You’ll give them their workplace email, set up their accounts, give them their parking pass and equipment, and hand them their ID card.
What Is Orientation?
Employee orientation is less in-depth than onboarding. It’s meant to give a brief overview of what the company is about and hand your employee their ID card and equipment.
As you can see, orientation follows some of the same beats as onboarding. They’re not the same thing, but they’re both crucial to the hiring process.
Benefits of Orientation
Orientation has a lot of the same benefits that onboarding does. It prevents lapses in communication and helps people better understand their position.
When people understand their position, they’ll be less stressed out and more inclined to stick around. They’ll provide good employee reviews that will help your company attract more amazing talent.
What Goes Into Orientation?
So, what goes into orientation that doesn’t go into onboarding? Does it follow the exact same beats? The answer is no.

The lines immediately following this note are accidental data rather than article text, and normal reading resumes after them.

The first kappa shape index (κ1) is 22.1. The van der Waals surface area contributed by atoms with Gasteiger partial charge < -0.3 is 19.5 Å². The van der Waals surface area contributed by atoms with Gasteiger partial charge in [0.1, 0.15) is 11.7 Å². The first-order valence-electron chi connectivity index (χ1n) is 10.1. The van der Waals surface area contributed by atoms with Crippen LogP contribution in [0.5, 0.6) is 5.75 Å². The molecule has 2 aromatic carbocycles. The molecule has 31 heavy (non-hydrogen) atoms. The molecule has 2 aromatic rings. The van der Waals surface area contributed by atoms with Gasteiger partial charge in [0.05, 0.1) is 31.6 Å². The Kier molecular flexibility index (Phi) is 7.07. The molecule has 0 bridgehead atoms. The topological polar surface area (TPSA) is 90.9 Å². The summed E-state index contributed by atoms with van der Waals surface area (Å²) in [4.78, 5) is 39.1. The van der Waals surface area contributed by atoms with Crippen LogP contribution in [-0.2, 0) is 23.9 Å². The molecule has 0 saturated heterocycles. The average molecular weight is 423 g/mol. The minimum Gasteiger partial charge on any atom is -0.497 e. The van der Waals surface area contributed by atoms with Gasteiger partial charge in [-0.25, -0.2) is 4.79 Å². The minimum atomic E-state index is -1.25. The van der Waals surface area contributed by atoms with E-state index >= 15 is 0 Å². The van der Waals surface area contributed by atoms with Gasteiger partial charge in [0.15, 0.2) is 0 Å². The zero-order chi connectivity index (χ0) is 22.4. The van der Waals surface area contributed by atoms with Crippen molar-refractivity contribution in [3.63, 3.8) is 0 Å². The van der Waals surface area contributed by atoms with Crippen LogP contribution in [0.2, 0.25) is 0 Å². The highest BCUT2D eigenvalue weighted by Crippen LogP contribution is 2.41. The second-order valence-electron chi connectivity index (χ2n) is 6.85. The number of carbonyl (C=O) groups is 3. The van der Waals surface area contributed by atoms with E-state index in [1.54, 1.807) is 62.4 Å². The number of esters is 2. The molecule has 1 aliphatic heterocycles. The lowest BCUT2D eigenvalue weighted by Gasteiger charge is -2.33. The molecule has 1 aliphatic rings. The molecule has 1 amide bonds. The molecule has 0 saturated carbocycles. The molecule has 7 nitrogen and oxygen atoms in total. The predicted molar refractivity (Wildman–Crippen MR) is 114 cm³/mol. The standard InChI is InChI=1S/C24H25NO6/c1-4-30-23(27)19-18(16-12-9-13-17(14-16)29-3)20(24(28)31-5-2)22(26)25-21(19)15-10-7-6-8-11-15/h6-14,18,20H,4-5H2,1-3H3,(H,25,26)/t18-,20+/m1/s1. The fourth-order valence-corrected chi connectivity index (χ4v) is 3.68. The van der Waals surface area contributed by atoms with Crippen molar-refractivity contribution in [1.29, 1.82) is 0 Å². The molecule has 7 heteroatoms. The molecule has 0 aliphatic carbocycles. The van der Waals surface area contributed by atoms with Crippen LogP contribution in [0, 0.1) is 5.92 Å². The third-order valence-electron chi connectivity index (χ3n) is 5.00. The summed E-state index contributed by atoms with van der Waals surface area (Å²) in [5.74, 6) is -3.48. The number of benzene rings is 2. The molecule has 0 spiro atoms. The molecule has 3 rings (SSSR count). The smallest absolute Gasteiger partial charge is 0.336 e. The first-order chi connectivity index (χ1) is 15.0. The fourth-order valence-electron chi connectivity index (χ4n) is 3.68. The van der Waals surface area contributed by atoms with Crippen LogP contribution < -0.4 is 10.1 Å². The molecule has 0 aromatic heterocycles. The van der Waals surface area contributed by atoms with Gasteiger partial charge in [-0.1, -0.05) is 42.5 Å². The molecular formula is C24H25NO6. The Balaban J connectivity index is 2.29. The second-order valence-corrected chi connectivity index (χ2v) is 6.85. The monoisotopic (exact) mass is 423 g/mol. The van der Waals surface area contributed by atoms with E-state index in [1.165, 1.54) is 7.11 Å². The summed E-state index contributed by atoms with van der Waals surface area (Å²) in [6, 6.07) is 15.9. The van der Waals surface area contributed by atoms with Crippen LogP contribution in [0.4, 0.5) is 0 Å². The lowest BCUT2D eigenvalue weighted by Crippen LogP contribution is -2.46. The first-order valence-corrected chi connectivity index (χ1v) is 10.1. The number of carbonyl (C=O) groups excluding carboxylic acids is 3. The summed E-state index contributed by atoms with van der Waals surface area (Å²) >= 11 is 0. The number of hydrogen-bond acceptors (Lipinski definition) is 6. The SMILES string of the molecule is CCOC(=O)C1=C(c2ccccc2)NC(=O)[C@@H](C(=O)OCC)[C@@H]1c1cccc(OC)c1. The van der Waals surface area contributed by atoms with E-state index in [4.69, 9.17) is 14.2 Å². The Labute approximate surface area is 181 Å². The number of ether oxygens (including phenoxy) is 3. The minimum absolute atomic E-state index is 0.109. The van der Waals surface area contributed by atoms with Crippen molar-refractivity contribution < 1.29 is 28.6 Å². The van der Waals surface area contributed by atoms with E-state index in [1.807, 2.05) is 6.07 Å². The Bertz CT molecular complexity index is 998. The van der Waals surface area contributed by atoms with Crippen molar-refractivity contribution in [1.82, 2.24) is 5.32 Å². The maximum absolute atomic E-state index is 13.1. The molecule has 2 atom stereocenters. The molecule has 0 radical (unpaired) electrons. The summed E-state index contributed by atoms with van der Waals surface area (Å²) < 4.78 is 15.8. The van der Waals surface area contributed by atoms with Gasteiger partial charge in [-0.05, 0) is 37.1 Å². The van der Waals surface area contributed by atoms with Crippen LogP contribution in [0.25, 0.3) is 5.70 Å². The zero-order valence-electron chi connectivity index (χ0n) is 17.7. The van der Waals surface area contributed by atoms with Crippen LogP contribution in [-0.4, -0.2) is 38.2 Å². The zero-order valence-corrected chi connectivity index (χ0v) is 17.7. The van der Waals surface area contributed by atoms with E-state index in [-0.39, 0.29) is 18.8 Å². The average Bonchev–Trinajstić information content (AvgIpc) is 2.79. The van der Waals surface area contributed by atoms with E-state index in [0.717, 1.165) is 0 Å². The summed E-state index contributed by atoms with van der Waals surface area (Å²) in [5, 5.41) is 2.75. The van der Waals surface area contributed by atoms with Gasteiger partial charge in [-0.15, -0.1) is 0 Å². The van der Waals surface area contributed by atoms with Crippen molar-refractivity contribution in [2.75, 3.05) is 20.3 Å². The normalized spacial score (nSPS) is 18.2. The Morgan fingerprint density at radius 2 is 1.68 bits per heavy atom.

Orientation focuses more on small meetings and doesn’t last near as long as onboarding does. In most cases, employees will only be participating in orientation activities for a week.
First Day Prep
When the employee comes in on the first day, you’ll get their workstation set up and give them their equipment and supplies. The new hire will get a tour of your facility and meet their fellow co-workers.
You’ll give the worker a buddy that can go through the orientation activities with them. They’ll get a quick rundown of your policies and learn your mission statement.
Sometimes, you’ll invite them to go to lunch with the hiring manager. After the lunch break, they’ll finish out their orientation process by attending a series of meetings. These meetings usually go on for a few days.